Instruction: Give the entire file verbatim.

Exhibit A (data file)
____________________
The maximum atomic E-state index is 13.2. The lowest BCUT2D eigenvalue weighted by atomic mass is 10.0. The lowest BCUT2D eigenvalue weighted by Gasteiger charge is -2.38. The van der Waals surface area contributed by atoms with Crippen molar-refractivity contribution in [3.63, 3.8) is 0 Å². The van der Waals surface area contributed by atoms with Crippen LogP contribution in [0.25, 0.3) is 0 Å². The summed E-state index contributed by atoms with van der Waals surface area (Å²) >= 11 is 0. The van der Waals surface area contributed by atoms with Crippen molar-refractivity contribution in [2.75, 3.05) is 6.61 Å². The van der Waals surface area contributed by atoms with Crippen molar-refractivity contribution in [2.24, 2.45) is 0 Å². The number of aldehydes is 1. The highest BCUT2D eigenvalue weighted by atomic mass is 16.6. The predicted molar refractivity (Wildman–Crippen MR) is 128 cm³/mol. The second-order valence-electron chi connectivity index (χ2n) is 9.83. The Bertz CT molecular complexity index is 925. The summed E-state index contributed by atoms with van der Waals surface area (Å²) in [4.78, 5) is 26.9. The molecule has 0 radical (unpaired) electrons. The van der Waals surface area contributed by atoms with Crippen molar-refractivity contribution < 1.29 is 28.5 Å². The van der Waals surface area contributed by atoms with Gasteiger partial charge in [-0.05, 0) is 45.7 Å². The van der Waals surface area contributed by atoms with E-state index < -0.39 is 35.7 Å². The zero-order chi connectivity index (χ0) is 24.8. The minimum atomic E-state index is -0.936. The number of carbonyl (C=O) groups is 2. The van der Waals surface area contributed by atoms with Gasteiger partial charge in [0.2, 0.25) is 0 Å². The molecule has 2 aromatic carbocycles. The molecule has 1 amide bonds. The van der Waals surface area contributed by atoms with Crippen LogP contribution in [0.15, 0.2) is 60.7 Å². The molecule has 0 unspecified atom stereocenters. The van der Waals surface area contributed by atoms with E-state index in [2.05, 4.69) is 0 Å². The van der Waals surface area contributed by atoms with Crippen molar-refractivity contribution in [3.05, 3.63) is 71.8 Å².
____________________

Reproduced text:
The maximum atomic E-state index is 13.2. The lowest BCUT2D eigenvalue weighted by atomic mass is 10.0. The lowest BCUT2D eigenvalue weighted by Gasteiger charge is -2.38. The van der Waals surface area contributed by atoms with Crippen molar-refractivity contribution in [3.63, 3.8) is 0 Å². The van der Waals surface area contributed by atoms with Crippen LogP contribution in [0.25, 0.3) is 0 Å². The summed E-state index contributed by atoms with van der Waals surface area (Å²) >= 11 is 0. The van der Waals surface area contributed by atoms with Crippen molar-refractivity contribution in [2.75, 3.05) is 6.61 Å². The van der Waals surface area contributed by atoms with Crippen molar-refractivity contribution in [2.24, 2.45) is 0 Å². The number of aldehydes is 1. The highest BCUT2D eigenvalue weighted by atomic mass is 16.6. The predicted molar refractivity (Wildman–Crippen MR) is 128 cm³/mol. The second-order valence-electron chi connectivity index (χ2n) is 9.83. The Bertz CT molecular complexity index is 925. The summed E-state index contributed by atoms with van der Waals surface area (Å²) in [4.78, 5) is 26.9. The molecule has 0 radical (unpaired) electrons. The van der Waals surface area contributed by atoms with Crippen molar-refractivity contribution < 1.29 is 28.5 Å². The van der Waals surface area contributed by atoms with Gasteiger partial charge in [-0.05, 0) is 45.7 Å². The van der Waals surface area contributed by atoms with E-state index < -0.39 is 35.7 Å². The zero-order chi connectivity index (χ0) is 24.8. The minimum atomic E-state index is -0.936. The number of carbonyl (C=O) groups is 2. The van der Waals surface area contributed by atoms with Gasteiger partial charge in [0.2, 0.25) is 0 Å². The molecule has 2 aromatic carbocycles. The molecule has 1 amide bonds. The van der Waals surface area contributed by atoms with Crippen LogP contribution in [0.15, 0.2) is 60.7 Å². The molecule has 0 unspecified atom stereocenters. The van der Waals surface area contributed by atoms with E-state index in [2.05, 4.69) is 0 Å². The van der Waals surface area contributed by atoms with Crippen molar-refractivity contribution in [3.05, 3.63) is 71.8 Å².